Obesity is a rapidly growing epidemic and it’s closely tied to everything from type-2 diabetes to cardiovascular disease and hypertension. But what if the secret to curbing the obesity epidemic was as simple as sprinkling a little spice on your dinner?
In the United States, turmeric is best known as curry spice and the ingredient that gives Indian dishes their yellow tint. But throughout Asia’s history, turmeric has been used to treat a variety of health conditions because of its anti-inflammatory, antioxidant, and anti-cancer properties. The primary component of turmeric is curcumin, which is a photochemcial extract of the turmeric root.
Hundreds of studies about the health benefits of turmeric have been conducted by reputable research institutions over the past decade. These studies have praised turmeric’s potential to prevent cancer, heart disease, Alzheimer’s disease, arthritis, and many more life-threatening conditions. Turmeric’s weight loss benefits have now stepped into the spotlight, as this ancient yellow spice has emerged as an effective diet and fitness aid.
How Turmeric Aids Weight Loss
As Dr. Brendan Zachar of Backonpoint Acupuncture and Wellness points out, the curcumin in turmeric serves as both a weight suppressant and a sugar control component. Turmeric has shown help break down fats in the body and reduce the organ inflammation that is associated with obesity.
The cells that produce this inflammation in the heart, pancreas, and other organs increase insulin resistance in the liver and muscles. Turmeric has the power to suppress these cells. In addition, it can also help increase the flow of bile, which is an essential component in breaking down dietary fat.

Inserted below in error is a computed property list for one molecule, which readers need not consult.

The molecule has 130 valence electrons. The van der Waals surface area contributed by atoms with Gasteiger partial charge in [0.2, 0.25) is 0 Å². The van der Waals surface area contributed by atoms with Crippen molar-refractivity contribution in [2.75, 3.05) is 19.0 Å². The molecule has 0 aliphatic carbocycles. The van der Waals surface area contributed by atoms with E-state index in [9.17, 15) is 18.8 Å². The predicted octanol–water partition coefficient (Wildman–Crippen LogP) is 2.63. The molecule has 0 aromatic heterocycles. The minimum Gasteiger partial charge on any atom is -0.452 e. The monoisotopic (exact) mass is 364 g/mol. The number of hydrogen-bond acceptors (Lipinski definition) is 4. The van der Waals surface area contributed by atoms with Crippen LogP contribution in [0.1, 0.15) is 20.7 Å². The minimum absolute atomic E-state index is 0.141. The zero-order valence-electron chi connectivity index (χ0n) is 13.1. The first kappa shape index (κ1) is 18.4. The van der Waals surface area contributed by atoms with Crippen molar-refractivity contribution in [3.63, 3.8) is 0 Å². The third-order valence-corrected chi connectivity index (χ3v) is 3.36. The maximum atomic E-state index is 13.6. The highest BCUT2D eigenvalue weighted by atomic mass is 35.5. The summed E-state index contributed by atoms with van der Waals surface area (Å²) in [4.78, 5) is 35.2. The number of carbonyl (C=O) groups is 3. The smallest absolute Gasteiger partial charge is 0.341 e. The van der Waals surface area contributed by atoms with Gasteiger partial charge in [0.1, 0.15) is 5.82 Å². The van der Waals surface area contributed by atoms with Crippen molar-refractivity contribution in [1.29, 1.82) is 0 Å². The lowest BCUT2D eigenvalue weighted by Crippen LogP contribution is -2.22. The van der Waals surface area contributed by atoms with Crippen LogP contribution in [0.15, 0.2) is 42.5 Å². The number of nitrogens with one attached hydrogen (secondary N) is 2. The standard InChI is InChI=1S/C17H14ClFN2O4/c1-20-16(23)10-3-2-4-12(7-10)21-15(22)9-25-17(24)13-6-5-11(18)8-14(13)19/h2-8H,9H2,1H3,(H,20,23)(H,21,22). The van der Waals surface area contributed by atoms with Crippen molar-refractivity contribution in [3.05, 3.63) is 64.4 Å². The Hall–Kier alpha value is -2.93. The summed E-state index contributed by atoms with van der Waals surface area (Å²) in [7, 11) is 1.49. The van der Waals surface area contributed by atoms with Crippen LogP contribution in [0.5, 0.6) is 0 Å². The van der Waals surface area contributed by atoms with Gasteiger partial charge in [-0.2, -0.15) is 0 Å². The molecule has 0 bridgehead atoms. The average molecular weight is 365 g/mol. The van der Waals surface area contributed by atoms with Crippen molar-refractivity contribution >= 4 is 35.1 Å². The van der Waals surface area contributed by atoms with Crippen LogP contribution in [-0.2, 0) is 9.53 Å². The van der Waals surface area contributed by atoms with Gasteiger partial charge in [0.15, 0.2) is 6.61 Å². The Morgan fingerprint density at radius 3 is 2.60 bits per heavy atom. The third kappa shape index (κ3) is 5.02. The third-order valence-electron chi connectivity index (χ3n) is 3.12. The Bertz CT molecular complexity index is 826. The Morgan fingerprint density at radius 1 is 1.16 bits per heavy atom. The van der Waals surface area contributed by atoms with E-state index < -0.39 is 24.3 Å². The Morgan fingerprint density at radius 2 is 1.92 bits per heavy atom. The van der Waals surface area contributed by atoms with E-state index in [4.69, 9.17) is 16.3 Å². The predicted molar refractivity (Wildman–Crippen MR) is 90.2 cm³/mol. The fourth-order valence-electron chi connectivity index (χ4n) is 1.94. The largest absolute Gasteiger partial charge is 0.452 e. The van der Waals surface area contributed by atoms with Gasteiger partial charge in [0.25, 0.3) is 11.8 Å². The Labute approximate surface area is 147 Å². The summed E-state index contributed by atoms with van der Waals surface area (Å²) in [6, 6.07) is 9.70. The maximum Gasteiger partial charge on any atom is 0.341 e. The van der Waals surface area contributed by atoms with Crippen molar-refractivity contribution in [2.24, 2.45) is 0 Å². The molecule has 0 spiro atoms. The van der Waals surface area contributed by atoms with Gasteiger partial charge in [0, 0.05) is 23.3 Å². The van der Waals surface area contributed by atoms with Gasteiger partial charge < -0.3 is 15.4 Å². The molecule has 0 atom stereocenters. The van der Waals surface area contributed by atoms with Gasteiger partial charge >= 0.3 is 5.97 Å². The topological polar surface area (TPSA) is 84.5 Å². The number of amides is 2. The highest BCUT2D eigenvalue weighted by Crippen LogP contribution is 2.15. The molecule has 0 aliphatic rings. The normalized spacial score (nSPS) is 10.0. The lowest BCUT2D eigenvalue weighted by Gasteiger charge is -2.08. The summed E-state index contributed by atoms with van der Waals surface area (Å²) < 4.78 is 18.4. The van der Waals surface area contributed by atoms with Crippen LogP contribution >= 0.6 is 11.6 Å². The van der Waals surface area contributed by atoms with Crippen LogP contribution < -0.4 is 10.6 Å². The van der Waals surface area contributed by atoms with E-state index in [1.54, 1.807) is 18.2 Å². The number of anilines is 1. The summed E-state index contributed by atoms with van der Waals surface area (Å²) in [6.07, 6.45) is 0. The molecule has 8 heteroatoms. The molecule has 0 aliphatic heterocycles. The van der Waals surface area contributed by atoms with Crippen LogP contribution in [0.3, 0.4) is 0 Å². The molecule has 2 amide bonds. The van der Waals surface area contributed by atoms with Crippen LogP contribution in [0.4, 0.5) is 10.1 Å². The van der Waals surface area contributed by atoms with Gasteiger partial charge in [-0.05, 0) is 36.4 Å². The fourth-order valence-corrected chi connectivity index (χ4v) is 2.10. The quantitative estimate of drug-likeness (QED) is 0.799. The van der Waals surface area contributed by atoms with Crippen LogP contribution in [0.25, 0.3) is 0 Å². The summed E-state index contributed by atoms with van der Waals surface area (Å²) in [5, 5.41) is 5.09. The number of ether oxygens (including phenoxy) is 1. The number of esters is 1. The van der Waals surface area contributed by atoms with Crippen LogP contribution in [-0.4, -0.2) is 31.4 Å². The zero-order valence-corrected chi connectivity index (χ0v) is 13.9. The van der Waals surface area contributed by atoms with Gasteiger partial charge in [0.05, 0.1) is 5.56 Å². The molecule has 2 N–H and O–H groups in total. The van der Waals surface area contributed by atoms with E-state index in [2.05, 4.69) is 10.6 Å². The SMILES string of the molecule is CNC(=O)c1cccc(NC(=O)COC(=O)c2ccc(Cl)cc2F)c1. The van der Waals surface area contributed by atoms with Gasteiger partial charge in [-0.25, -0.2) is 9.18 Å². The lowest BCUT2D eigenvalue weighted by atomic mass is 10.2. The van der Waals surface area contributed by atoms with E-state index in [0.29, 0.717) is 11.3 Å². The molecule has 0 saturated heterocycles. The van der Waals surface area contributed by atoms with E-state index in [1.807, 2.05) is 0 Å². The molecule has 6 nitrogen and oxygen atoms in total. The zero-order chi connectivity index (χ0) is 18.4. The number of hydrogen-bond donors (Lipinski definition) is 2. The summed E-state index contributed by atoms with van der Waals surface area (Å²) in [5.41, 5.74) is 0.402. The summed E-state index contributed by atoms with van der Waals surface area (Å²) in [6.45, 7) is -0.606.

These are a few of the ways that turmeric aids weight loss:
- Regulates formation of fat cells
- Lowers production of leptin in fat cells
- Activates fat-burning gene signals that create new metabolically-fit fat cells
- Improves organ functioning
- Helps regulate hormones
- Corrects inflammatory signals in the body
- Boosts metabolic functioning
Science Behind the Claims
In 2009, nutritionist Mohsen Meydani from the USDA Human Nutrition Research center on Aging at Tufts University led an Agricultural Research Service study about turmeric that was published in The Journal of Nutrition. The study used eighteen mice as test subjects to verify if curcumin could stall the spread of fat-tissue by facilitating new blood vessel growth. As USDA spokeswoman Rosalie Marion Bliss observed, “The study found that supplementing the animals’ high-fat diet with curcumin reduced body-weight gain and total body fat, even though food-intake was not affected, when compared to the non-supplemented high-fat-diet group.”
Dr. Drew Tortoriello of the Naomi Berrie Diabetes Center at Columbia University discovered similar results when he conducted a study on mice and published the results in Science Daily. “The anti-inflammatory, anti-oxidant ingredient in turmeric, lessens insulin resistance and prevents type 2 diabetes in these mouse models by dampening the inflammatory response provoked by obesity,” he wrote.
According to the results of the McCormick Science Institute’s 2010 study about the health benefits of turmeric, “Supplementing a high-fat diet of mice with curcumin (500-mg/kg diet) for 12 weeks reduced body weight gain, adiposity, and microvessel density in adipose tissue, changes that coincided with decreased serum cholesterol, increased fatty acid oxidation, and decreased fatty acid esterification, compared with controls.”